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Postpartum depression more common among immigrant new born mothers.

Postpartum depression symptoms are more common in newcomer women than in Canadian-born women, a research team at McMaster University reports in the Feb. 08 issue of the Canadian Journal of Psychiatry. "Our results confirm that newcomer women have a three to almost five-times increased risk" of PPD.

The researchers, led by Professor Dona Stewart, recommend:

* social support interventions be tested for their ability to prevent or alleviate this risk; and

* inquiries about depressive symptoms be made to all pregnant women and new mothers, especially to those who are new to the country.

The research team interviewed refugee and nonrefugee immigrants, asylum-seekers, and Canadian-born new mothers for depression, social support, interpersonal violence, and demographic information. They rated the data on the Edinburgh Postnatal Depression Scale and found immigrant women:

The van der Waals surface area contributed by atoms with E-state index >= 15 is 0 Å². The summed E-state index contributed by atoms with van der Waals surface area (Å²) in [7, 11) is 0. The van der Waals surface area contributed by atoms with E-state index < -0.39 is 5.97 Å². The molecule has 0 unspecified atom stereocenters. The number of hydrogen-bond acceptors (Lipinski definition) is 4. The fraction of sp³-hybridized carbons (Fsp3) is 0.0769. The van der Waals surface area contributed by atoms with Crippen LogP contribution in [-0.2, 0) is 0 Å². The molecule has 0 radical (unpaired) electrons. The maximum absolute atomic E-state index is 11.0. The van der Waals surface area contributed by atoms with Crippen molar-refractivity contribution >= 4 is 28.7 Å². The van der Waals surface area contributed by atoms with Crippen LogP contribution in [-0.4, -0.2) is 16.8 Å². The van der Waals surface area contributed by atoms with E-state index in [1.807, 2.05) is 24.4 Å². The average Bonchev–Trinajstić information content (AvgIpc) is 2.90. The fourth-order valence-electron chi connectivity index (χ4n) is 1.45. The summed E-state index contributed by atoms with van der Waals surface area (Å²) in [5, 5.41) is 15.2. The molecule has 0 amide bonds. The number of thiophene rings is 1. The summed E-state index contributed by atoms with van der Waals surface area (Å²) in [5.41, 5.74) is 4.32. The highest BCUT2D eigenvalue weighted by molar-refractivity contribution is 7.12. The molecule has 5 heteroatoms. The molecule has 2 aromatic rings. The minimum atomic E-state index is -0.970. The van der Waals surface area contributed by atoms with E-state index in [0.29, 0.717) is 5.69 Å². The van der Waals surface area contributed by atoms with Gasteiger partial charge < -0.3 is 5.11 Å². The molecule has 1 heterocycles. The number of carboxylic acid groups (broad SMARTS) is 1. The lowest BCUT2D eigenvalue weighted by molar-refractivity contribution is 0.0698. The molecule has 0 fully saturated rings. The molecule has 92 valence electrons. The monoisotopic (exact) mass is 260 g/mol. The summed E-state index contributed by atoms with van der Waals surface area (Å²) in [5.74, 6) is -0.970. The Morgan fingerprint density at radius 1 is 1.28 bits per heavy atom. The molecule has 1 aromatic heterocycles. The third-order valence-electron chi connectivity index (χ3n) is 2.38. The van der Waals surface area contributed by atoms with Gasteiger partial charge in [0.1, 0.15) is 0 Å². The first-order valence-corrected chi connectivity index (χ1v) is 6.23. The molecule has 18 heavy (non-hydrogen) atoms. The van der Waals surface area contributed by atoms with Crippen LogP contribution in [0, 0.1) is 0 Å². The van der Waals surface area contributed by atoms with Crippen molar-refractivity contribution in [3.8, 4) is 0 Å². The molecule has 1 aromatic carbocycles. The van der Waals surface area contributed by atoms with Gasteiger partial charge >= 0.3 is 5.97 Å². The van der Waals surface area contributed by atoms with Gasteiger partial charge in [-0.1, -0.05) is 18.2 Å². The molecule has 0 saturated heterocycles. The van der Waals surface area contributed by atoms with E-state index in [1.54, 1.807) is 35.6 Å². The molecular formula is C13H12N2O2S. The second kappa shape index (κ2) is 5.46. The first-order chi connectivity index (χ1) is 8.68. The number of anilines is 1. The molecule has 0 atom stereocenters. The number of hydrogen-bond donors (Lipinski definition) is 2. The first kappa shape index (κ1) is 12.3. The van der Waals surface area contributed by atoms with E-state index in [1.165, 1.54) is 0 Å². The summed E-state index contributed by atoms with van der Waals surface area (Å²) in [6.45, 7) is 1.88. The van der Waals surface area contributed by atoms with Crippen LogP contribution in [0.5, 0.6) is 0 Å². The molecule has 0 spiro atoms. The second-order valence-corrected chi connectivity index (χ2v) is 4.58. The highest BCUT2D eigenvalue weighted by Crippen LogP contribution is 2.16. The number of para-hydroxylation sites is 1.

* were significantly more likely than Canadian-born women to score 10, the highest for the risk of PPD; and

* women with the highest scores had less social supports than Canadian born women.

Postpartum depression is increasingly recognized as having negative affects on the health of the mother, infant and entire family. Most studies included women born in industrialized countries such as the United States, Canada, England and Australia. Little data is available on migrating populations.

The interviews were carried in hospitals in the main receiving cities for immigrants to Canada: Montreal, Toronto and Vancouver. The interviewees, speaking 13 languages, included women who came to Canada within the last 5 years as students, temporary workers or as live-in caregivers.

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Title Annotation:HEALTH
Publication:Community Action
Date:Mar 20, 2008
Words:247
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